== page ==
Robot honeybees can steer hives to safer flowers.

MIT Technology Review offers a strange solution to a serious problem. They’ve got robot bees who can dance inside a bee hive to direct workers to pesticide-free flower patches:

After working in the field of swarm robotics for several years—using nature to inspire robots—[Thomas Schmickl, leader of the Artificial Life Lab at Austria’s University of Graz] decided to flip his work around and design robots to help nature, a concept he calls ecosystem hacking.

He’s focusing on bees. Honeybees and other pollinators face habitat loss, pesticide exposure, and other challenges, and Schmickl believes that coming to their aid could help strengthen entire ecosystems. Already, some companies offer augmented beehives that monitor conditions inside, or even robotically tend the bees. Now Schmickl and his colleagues want to go a step further and use technology to manipulate the insects’ behavior.

Hiveopolis collaborator Tim Landgraf, a professor of artificial and collective intelligence at Freie Universität Berlin in Germany, is working on another kind of tool for these hives: a robotic dancing bee.

When real honeybees return from foraging, they perform a distinctive “waggle dance” that communicates the location of the food. Other bees join in the foragers’ dances, and when enough bees are doing the same dance, they’ll fly out to find the food. “It’s a sort of opinion polling process,” Schmickl says.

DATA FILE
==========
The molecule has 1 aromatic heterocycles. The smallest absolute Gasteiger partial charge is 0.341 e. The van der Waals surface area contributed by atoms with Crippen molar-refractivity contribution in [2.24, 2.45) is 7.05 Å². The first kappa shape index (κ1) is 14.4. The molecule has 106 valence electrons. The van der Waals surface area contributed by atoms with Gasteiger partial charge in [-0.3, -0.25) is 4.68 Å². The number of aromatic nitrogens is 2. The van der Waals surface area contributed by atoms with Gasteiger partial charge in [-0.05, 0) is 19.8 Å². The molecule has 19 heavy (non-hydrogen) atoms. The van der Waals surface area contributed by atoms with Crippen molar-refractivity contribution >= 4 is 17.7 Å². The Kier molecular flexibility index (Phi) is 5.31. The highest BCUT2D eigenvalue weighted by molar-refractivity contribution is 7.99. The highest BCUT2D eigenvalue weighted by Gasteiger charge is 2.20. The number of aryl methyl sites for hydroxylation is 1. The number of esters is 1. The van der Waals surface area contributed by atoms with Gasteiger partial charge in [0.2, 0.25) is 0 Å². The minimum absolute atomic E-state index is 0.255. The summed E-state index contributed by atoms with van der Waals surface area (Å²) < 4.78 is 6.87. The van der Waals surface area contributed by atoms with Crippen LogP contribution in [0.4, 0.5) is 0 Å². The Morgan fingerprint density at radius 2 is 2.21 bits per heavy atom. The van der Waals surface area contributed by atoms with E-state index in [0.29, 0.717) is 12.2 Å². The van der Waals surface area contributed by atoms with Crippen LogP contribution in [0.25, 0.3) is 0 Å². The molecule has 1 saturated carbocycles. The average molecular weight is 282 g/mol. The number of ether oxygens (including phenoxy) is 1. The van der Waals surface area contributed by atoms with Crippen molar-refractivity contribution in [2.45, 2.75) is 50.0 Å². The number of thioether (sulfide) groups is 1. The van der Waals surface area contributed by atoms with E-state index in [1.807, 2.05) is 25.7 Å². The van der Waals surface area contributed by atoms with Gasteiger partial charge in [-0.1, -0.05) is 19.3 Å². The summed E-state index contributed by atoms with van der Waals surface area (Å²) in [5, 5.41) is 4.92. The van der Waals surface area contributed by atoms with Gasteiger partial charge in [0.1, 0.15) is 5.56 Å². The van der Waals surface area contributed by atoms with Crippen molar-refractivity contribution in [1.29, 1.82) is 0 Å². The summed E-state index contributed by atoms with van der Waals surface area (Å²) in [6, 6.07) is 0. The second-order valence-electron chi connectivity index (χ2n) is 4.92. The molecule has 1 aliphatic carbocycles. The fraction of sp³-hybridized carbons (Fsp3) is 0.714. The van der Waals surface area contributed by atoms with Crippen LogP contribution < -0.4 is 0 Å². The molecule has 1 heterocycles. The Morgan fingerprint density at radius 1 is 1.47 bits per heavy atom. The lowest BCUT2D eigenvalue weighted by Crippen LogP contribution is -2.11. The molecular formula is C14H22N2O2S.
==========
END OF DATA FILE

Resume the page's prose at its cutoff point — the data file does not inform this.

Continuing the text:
In earlier research, Landgraf built a robot that could perform a waggle dance so convincing that other bees followed it—and, at least sometimes, flew in the direction the robot suggested. Now he’s getting ready to test an improved version of the waggle robot and find out whether it can guide honeybees to a food source. The robot doesn’t look very bee-like to a human eye. Its body is simply a small, flexible tube with a fluttering “wing.” But it’s connected to a motor outside the hive that can steer and shimmy it across the hive’s dance floor.

You can read more about the Hiveopolis project here.